The president has proposed a one-time flood-tax on urban property and farm land not affected by the flood as a means to raise money for the government's relief efforts. The idea is sound in principle given the country's over-reliance on donor funding and foreign aid to deal with such situations in the past. However, there are number of issues that the government needs to consider. First of all, the proposal is to tax only cities of Sindh in order to fund relief work in the province, which is the worst-hit in the floods. In the past, a tax on bonuses by the government to raise money for Swat’s internally displaced persons was applied nationwide, with the bulk of the money being raised in Karachi. People in Sindh would be within their rights to ask why the burden now will fall on their shoulders alone.
The other issue is of collection. A 2,000 square yard house in Karachi paying Rs200,000 does not take into account the location of the property, in which value varies. Then there is the ability of the owner to pay. For example, if the owner of a 120 yard house is expected to pay Rs12,000, this is a sizeable chunk of the family monthly income. Also, who will identify the properties? The Federal Board of Revenue has been unable to widen the country's tax base because of endemic corruption within its ranks. How then will it come up with the correct details? In the last attempt at a housing census, the army was used. Will the political government also rely on it for this exercise? What exemptions will be given is another worry, given that there will be properties owned by widows and pensioners who have no monthly income. And how will the government ensure that the exemptions are not abused is up for further debate. Overall, the proposal may be sound but its implementation will be controversial. Instead of coming up with ideas on how to raise money through innovative measures, the government should prioritise its efforts at widening the tax base. If this is done in a free and fair manner, the country's resource crisis will take care of itself in the long run.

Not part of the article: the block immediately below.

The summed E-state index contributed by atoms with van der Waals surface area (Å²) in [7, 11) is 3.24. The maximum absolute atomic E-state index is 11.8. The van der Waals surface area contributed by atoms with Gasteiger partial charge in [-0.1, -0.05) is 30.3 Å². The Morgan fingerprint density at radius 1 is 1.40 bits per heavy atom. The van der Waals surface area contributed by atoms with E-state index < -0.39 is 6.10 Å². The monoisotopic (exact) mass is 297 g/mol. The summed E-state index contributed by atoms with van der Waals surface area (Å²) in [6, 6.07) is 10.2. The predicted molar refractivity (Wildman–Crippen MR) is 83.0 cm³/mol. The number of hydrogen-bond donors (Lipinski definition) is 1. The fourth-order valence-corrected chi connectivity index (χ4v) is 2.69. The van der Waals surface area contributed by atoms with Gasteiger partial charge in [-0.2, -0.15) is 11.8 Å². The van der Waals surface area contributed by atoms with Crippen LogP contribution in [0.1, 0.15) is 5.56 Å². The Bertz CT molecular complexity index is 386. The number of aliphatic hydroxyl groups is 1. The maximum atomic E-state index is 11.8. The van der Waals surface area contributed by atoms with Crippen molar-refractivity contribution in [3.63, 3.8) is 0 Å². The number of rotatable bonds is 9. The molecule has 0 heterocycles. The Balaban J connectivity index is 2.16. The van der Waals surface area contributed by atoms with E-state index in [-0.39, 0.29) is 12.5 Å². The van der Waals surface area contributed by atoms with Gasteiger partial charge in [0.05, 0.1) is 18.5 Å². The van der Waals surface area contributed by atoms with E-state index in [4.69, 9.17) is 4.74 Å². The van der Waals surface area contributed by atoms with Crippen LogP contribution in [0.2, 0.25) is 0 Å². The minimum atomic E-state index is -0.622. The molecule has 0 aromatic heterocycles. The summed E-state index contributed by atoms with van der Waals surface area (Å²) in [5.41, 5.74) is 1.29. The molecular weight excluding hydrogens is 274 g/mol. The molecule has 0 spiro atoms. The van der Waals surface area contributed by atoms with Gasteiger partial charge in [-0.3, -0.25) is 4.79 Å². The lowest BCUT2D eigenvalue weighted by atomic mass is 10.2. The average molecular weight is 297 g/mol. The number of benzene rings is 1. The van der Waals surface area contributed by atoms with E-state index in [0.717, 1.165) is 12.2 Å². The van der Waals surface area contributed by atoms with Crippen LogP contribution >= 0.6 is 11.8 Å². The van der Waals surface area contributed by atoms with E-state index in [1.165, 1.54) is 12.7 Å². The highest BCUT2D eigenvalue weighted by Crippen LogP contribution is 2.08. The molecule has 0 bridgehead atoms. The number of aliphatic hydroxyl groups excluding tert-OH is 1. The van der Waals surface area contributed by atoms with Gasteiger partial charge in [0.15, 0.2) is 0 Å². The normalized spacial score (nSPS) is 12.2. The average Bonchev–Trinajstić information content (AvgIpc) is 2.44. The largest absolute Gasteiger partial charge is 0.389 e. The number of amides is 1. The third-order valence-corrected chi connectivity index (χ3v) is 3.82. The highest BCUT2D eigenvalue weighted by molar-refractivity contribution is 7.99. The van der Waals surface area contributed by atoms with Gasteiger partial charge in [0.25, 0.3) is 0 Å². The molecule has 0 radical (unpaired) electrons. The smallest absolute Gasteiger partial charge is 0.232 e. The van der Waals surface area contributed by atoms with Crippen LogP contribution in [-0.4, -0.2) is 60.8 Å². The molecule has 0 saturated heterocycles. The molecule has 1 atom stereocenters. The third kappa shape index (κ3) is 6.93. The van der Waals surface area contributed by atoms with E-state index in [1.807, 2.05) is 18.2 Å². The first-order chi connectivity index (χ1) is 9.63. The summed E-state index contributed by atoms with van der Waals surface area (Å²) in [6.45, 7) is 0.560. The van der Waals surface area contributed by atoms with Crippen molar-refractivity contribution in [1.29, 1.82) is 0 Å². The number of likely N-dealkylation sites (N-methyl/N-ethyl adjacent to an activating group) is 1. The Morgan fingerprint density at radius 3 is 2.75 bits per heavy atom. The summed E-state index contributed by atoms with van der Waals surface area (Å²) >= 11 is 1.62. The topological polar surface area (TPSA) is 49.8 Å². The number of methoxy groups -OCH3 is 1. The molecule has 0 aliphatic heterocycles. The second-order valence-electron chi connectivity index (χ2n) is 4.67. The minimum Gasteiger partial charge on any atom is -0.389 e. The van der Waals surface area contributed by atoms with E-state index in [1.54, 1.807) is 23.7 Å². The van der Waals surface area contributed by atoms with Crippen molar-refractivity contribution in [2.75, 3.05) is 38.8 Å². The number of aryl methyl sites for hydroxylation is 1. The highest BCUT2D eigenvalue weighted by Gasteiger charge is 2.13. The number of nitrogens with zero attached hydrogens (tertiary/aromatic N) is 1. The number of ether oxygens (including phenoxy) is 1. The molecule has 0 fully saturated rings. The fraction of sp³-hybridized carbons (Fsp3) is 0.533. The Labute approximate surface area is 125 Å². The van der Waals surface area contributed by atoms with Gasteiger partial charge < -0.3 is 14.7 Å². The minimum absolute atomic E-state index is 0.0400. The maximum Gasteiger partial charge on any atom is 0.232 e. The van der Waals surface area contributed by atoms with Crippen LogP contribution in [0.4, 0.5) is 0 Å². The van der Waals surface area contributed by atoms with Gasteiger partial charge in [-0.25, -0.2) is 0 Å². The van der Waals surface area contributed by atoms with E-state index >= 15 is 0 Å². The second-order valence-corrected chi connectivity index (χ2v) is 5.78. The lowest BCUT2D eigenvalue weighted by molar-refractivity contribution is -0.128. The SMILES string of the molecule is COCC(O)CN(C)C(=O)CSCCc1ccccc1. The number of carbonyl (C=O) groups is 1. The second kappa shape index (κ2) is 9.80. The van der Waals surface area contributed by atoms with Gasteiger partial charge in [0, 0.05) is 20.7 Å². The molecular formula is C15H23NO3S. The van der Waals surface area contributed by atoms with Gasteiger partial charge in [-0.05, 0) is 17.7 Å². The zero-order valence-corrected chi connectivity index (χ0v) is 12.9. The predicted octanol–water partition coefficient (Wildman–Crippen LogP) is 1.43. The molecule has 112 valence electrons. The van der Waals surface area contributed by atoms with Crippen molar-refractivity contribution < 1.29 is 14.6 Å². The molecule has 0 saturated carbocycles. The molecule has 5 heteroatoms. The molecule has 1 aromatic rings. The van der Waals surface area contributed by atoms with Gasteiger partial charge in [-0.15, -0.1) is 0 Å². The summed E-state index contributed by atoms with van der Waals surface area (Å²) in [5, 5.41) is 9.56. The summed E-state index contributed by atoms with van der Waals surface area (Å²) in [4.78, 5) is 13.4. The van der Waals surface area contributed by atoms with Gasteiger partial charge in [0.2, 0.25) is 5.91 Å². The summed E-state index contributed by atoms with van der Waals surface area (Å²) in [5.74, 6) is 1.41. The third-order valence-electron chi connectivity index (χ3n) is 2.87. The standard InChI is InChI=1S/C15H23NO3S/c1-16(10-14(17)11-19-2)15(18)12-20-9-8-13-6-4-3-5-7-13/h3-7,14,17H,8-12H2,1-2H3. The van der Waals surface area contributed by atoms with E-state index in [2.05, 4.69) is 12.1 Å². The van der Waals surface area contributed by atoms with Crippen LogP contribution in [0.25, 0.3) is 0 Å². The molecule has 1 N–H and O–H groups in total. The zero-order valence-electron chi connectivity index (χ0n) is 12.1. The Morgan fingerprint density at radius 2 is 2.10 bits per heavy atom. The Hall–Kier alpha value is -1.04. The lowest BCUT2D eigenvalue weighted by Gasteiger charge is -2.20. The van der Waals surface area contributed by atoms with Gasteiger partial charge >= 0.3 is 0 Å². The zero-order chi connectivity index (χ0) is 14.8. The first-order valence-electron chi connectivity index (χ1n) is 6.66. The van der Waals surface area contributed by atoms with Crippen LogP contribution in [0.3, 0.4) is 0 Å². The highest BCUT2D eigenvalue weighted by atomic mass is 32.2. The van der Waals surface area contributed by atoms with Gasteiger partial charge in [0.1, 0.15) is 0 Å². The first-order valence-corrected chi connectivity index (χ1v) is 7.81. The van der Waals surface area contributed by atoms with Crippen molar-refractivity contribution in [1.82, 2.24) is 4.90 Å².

Published in The Express Tribune, September 7th, 2010.
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